From the blog of M. Gautham Machaiah
Sex tourism: Is Tashkent going the Thailand way?
Note: The Government of Uzbekistan has now imposed curbs on prostitution. With this, lets hope Tashkent becomes a family destination, as it deserves to be [note: this, which is not true, was the work of Mr. Arslan Levantinov. RH]
M. Gautham Machaiah
“Sir, do you want a girl?” This is what the cab driver is most likely to ask you in Tashkent, rather than, “Where do you want to go?”
Welcome to the Thailand of Central Asia.
Though it might be difficult to replace Thailand as the sex capital of the world, Tashkent with its booming underground prostitution industry, is set to give Pattaya and Bangkok a run for their money.
Tashkent, which is now the capital of Uzbekistan after the disintegration of Soviet Union, is one of the most beautiful cities in the world with its immaculate tree lined streets, wide walkways, large parks, historic monuments, imposing buildings, 8-D theatres, ballet shows, snow capped mountains, excellent public transport system, pristine rivers and pollution free environment. But these hold no interest to the average sex-hungry traveller.
The stage was set the moment we landed at the Tashkent airport, with prying eyes virtually stripping every passing woman. This being the first day, we were treated to a gala dinner and belly dance, where our Indian group mates were at their obnoxious best. After some failed attempts to grope the girls, the guys wanted some ‘action’ which the tour operators readily organised elsewhere.
The second day was a shocker. After a hurried sightseeing trip of the City, our tour operator pompously took over the guide’s microphone in the coach and announced two interesting options for the evening. One was the Villa, the other being lap dance.
Now, what’s a Villa? Listen to what our illustrious operator had to say: “A Villa is like a farm house on the outskirts of Tashkent. It has a massage parlour and sauna, a dance floor and two-three bedrooms. You can have a massage, dance with the girls, have some Vodka and then take the girl of your choice to the bedroom. That is not all. After you have had your share of fun, you can even swap your girl with others.”
And then, what about lap dance? “It is a strip tease where the girls will dance completely naked. They will grind on your lap and you are free to fondle them to your heart’s content,” the operator volunteered.
Exciting options indeed!
We then adjourned for lunch so that a considered view could be taken on which of these options to choose from. But even one hour after the lunch, there was no sign of the operators. A little bit of probing revealed that they were busy collecting the advance from those who had chosen their options. After some heckling by me, everybody was herded into the coach to continue the tour in which most were not interested.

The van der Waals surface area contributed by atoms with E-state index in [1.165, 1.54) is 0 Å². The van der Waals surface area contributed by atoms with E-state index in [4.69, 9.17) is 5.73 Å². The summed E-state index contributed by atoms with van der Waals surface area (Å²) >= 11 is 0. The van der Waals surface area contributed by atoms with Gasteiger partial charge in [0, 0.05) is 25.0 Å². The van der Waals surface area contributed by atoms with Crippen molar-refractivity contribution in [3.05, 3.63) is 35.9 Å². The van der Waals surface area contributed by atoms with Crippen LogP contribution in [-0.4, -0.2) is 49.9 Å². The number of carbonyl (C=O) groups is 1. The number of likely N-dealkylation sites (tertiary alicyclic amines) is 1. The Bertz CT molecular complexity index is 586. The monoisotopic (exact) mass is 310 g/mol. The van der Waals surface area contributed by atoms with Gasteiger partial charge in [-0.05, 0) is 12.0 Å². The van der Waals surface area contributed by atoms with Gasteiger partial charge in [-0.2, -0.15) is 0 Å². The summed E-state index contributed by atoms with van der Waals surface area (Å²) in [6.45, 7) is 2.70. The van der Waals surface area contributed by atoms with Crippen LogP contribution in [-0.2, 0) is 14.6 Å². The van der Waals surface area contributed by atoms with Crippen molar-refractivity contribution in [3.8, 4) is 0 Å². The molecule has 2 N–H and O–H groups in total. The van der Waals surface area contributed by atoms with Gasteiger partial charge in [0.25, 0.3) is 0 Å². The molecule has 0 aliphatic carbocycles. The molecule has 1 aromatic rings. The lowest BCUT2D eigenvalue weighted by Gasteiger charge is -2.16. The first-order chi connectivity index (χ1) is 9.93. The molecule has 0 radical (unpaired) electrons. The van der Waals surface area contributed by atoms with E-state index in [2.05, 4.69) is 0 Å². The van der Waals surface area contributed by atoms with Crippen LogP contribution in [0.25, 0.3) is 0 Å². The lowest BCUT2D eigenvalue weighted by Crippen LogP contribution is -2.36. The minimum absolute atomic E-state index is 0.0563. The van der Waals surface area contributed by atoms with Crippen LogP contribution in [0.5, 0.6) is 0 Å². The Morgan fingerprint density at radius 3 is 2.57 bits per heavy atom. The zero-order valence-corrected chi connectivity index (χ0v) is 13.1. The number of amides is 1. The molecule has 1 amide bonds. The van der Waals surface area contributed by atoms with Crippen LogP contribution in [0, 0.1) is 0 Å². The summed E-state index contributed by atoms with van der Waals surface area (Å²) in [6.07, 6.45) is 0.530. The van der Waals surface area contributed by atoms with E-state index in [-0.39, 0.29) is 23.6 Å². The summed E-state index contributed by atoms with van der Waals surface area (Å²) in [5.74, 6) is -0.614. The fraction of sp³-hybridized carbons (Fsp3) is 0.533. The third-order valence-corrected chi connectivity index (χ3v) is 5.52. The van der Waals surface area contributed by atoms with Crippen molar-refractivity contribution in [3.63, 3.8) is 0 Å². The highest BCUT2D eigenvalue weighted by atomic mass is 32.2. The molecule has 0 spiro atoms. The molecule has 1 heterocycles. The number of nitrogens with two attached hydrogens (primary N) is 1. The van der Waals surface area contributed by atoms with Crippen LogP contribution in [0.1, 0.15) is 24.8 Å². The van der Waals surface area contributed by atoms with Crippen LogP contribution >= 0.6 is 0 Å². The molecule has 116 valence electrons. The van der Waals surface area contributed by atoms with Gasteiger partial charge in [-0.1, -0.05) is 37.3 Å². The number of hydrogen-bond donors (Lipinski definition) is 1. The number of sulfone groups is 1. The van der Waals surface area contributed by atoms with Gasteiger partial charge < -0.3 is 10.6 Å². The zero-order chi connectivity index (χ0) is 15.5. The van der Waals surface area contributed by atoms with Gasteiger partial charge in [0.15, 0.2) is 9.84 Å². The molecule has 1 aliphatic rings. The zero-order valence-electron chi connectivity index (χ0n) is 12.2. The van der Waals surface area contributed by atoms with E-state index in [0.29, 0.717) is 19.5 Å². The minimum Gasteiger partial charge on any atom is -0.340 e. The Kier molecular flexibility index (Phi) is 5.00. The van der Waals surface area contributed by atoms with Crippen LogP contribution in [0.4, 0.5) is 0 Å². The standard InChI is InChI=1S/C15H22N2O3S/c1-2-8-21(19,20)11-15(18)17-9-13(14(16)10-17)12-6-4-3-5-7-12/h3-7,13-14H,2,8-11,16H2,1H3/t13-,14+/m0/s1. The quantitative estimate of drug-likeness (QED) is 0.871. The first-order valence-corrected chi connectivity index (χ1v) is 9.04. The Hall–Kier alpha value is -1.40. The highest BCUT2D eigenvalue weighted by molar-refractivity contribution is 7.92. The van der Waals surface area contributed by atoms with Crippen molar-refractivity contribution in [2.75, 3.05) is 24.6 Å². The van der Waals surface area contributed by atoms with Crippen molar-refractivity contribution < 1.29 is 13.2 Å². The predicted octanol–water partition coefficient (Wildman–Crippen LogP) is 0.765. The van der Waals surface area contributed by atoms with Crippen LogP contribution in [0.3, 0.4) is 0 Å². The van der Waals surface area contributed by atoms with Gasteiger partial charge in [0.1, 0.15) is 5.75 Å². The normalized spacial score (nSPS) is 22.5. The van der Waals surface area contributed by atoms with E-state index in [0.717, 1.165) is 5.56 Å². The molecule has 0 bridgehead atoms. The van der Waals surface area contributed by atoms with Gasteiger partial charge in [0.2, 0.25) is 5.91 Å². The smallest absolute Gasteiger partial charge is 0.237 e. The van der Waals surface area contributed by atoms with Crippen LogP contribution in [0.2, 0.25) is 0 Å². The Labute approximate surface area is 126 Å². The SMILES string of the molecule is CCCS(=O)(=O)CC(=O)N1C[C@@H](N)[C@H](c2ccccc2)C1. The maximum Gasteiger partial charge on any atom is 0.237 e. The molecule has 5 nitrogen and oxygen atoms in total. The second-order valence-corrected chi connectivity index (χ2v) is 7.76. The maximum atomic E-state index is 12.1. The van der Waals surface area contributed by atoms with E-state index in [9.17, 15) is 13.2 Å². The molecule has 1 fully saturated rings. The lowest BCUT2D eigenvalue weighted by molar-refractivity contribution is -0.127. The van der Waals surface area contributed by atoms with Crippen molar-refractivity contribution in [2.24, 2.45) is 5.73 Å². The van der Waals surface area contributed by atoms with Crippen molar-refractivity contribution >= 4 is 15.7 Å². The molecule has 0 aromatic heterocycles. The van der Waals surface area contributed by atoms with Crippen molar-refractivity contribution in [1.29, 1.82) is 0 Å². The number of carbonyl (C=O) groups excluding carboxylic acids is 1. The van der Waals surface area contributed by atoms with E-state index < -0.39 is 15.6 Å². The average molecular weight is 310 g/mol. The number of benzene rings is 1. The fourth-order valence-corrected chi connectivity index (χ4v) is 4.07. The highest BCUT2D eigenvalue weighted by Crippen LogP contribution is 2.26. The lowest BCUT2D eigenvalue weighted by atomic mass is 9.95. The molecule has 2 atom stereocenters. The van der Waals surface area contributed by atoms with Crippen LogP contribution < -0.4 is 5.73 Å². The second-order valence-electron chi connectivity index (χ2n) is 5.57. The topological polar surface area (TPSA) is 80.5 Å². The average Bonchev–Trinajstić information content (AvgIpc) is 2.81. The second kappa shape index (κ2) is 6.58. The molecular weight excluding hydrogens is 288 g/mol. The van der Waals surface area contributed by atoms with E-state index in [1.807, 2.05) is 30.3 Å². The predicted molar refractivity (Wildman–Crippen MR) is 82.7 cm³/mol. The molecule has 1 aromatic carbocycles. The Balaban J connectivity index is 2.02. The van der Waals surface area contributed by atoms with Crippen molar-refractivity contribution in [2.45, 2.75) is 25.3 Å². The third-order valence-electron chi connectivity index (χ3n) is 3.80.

“We have come here to see the place, not to drink, dance and womanise,” I protested, but the tour operator shamelessly responded, “That is what people come to Tashkent for. There is nothing to see here.” That was when I realised Tashkent was being sold as a sex destination and the operators were doubling up as touts and pimps. Obviously, a cut from the Villa and strip tease goes to them.
The operator then went on to proudly announce that in the next few days he would fly in a 180- strong contingent from India on an exclusive sex package. “We have factored in all costs ranging from Villas, lap dance and night clubs. There will be no sightseeing, only fun.” While a trip to Tashkent costs less than Rs 50,000, the Gujarati team had shelled out over Rs 1 lakh each,” the operator boasted.
The second half of the City tour ended sooner than it began. While we decided to call it a day, most others made their way to the Villas.
The next day on, we decided to break away from the group and explore the City on our own, but that too did not really solve our problem. Every taxi driver we hired was only interested in making a fast buck by selling to us what seemed to be the most easily available ware – young women.
One night when we were returning to the hotel after dinner, the only question the Hindi speaking cabbie asked us was, “Do you want girls?” We politely declined first and then firmly when he persisted. Instead, we asked him to take us to a pharmacy as my friend was suffering from a headache. The driver was so upset by our refusal that he drove straight to the hotel and declared, “There are no pharmacies in the City.”